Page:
There is much comment throughout the blogosphere about Convening Authority of Military Commissions, Susan Crawford's conclusion that
the U.S. military tortured a Saudi national who allegedly planned to participate in the Sept. 11, 2001, attacks, interrogating him with techniques that included sustained isolation, sleep deprivation, nudity and prolonged exposure to cold, leaving him in a "life-threatening condition."A much more extensive account of his interrogation was published in Time back in 2005. Before commenting on this case, I believe these points should be kept in mind.
1. Qahtani was no mere suspect picked up on minimal evidence. Rather, the evidence is overwhelming that he was a direct participant in the 9/11 plot, and would have been the 20th hijacker. Even Judge Crawford agrees.
2. Qahtani was a possibly critical source of information in the aftermath of 9/11. Any judgment on how he was interrogated should be made with that in mind.
3. He was highly uncooperative while in custody, as the Time account illustrates.
4. Standard interrogation techniques were used first, then more coercive ones. According to Crawford, the overall long-term effect of the interrogation is what she considers torture -- not any particular individual techniques. That is an extremely subjective definition of torture. Using her definition, I could almost certainly make the case that a large percentage of our domestic prison population is being tortured.
5. The purpose of interrogation was to gain information needed to protect the country, not to convict Qahtani in court. The implications for later criminal prosecution were of far lesser concern than national security. They are now a problem, but protecting the U.S. outweighed those concerns at the time.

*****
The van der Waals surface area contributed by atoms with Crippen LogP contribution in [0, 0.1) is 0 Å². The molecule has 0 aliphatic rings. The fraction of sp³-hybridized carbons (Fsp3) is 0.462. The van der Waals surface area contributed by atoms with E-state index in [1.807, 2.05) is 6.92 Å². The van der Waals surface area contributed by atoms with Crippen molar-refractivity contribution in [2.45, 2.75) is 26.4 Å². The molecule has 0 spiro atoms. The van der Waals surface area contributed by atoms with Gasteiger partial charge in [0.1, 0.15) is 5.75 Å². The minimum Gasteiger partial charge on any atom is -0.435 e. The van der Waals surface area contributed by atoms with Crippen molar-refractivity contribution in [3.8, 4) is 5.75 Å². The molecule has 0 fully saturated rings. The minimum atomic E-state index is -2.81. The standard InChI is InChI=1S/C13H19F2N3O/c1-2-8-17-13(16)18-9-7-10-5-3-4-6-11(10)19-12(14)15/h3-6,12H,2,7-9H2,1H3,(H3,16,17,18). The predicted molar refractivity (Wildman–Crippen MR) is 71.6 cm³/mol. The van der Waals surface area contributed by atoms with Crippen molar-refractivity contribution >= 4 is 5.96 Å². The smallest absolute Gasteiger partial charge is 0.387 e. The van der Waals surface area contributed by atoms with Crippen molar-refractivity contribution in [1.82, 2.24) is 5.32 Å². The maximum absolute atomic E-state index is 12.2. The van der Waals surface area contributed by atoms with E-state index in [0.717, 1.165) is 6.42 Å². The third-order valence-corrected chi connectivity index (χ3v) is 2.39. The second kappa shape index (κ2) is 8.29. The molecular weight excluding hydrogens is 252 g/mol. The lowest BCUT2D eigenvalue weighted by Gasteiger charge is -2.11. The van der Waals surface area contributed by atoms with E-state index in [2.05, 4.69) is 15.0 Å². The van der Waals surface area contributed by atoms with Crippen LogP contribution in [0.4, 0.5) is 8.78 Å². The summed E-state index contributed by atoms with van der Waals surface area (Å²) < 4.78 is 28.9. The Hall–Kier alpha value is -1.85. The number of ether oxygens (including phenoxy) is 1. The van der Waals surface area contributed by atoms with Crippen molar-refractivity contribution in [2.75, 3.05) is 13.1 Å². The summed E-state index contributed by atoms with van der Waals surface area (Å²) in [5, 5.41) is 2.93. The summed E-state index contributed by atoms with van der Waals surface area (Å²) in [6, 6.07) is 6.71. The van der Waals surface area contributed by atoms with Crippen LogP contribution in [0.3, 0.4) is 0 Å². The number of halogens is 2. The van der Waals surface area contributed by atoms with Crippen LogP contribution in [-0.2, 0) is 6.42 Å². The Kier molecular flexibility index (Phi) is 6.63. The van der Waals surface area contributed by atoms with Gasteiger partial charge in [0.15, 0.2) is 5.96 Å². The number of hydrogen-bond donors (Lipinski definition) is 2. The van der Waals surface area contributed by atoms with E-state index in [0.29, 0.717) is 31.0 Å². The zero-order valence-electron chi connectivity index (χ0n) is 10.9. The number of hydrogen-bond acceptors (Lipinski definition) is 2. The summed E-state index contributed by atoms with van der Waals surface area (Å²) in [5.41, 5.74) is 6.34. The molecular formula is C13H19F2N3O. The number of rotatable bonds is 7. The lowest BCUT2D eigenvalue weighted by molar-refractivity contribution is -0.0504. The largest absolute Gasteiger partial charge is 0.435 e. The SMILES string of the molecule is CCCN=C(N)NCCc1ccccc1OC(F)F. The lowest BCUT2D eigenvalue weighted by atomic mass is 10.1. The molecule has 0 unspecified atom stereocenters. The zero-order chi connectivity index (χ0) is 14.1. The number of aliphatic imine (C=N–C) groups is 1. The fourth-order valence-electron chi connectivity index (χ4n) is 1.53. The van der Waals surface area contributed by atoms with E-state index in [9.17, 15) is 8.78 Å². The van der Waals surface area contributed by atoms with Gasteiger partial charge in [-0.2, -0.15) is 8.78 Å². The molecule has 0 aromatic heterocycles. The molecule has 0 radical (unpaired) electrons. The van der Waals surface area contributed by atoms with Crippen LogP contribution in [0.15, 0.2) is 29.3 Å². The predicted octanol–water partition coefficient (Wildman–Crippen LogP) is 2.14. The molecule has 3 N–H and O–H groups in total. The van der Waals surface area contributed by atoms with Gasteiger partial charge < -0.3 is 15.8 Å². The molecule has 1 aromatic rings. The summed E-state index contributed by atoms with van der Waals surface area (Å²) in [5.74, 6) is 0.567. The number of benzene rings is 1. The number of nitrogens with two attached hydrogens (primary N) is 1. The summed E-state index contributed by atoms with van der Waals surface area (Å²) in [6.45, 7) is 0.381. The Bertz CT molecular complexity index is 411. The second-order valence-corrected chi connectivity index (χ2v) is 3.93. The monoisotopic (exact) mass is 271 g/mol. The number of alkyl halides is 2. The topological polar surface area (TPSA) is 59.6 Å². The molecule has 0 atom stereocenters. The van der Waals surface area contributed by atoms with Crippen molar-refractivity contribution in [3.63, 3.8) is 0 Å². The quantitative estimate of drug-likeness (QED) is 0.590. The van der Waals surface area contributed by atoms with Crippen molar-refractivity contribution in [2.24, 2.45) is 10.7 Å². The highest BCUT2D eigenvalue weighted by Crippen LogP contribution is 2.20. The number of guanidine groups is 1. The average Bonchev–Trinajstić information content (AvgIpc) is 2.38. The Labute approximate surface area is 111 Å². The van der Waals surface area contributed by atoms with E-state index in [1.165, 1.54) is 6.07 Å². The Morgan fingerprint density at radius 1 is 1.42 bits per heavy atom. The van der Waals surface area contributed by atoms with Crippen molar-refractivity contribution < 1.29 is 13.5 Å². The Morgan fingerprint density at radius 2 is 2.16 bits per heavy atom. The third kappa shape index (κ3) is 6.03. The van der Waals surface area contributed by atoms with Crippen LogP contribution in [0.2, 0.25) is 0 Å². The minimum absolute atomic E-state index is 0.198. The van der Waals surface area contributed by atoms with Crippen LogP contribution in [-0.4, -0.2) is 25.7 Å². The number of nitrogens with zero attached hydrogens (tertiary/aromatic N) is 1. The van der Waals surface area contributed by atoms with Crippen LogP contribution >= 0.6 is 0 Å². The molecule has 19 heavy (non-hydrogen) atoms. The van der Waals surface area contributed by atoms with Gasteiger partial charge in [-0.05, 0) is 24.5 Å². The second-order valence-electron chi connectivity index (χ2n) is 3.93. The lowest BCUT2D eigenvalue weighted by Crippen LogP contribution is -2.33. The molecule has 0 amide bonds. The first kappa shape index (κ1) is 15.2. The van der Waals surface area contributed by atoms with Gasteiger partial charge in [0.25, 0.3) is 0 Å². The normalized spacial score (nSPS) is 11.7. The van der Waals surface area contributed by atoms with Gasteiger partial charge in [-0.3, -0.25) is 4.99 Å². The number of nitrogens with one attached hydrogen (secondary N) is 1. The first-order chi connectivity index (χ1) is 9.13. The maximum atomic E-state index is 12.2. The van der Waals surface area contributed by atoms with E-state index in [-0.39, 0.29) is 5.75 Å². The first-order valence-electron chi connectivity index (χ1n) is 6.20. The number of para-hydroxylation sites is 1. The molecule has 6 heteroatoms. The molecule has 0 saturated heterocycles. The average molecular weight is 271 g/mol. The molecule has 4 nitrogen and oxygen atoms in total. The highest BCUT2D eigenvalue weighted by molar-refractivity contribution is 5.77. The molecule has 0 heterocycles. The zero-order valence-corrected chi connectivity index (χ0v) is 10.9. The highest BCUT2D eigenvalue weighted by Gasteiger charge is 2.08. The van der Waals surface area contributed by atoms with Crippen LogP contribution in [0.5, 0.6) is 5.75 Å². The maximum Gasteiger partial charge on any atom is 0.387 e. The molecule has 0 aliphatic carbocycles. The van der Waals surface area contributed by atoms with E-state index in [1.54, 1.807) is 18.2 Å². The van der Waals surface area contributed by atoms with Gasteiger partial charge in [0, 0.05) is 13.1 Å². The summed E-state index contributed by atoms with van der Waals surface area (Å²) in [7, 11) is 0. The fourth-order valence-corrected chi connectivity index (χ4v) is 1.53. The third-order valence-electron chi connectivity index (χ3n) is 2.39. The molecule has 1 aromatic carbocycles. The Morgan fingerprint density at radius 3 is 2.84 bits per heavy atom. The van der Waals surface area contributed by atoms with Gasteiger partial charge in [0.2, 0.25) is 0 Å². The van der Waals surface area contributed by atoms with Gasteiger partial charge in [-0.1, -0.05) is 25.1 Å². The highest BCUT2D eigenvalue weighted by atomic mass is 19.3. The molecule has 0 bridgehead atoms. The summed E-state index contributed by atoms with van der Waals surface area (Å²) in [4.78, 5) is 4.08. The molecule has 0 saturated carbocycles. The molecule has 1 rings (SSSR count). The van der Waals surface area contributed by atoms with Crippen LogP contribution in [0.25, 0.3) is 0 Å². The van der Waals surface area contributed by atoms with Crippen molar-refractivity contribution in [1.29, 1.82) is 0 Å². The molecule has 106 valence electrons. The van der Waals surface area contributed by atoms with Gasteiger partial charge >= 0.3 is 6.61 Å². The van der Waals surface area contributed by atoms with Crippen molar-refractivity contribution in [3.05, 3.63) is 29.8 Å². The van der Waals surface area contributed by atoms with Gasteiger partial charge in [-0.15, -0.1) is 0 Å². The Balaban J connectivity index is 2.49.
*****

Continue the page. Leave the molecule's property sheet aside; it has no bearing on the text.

6. We will probably never know exactly how effective these techniques were and whether useful information was obtained -- unless we get specific examples that can be proven. Those who supported their use will claim to have achieved results, those who opposed will say otherwise.
Was this a situation where the U.S. was justified in bending or possibly breaking its own laws in order to gain information vital to national security? I'm not sure. In my opinion this isn't a clearcut case like that of Khalid Sheik Mohammed, a known leader of Al Qaeda. On the one hand the evidence is overwhelming that Qahtani was part of the 9/11 plot. But on the other he wasn't a leader, or a member of the Al Qaeda inner circle. What kind of information would we expect a terrorist foot soldier to have? What were we looking to extract, and was harsh treatment that can be construed as torture the most effective way to get it? I doubt those questions can or will be answered.
My heart doesn't bleed for this terrorist and his suffering while in U.S. custody. In my opinion, he should have stood trial at a military tribunal, and if & when convicted as part of the 9/11 conspiracy, he should have been executed. But this whole situation appears to be yet another illustration of the incompetent, haphazard fashion in which the Bush administration has handled almost everything. If the administration believed Qahtani had critical, time-sensitive information worth torturing him for, then they should have decided immediately to authorize extreme measures. The fact that they took their time, and gradually ramped up the pressure, indicates that they were just frustrated and fishing for information, rather than acting on pressing national security concerns.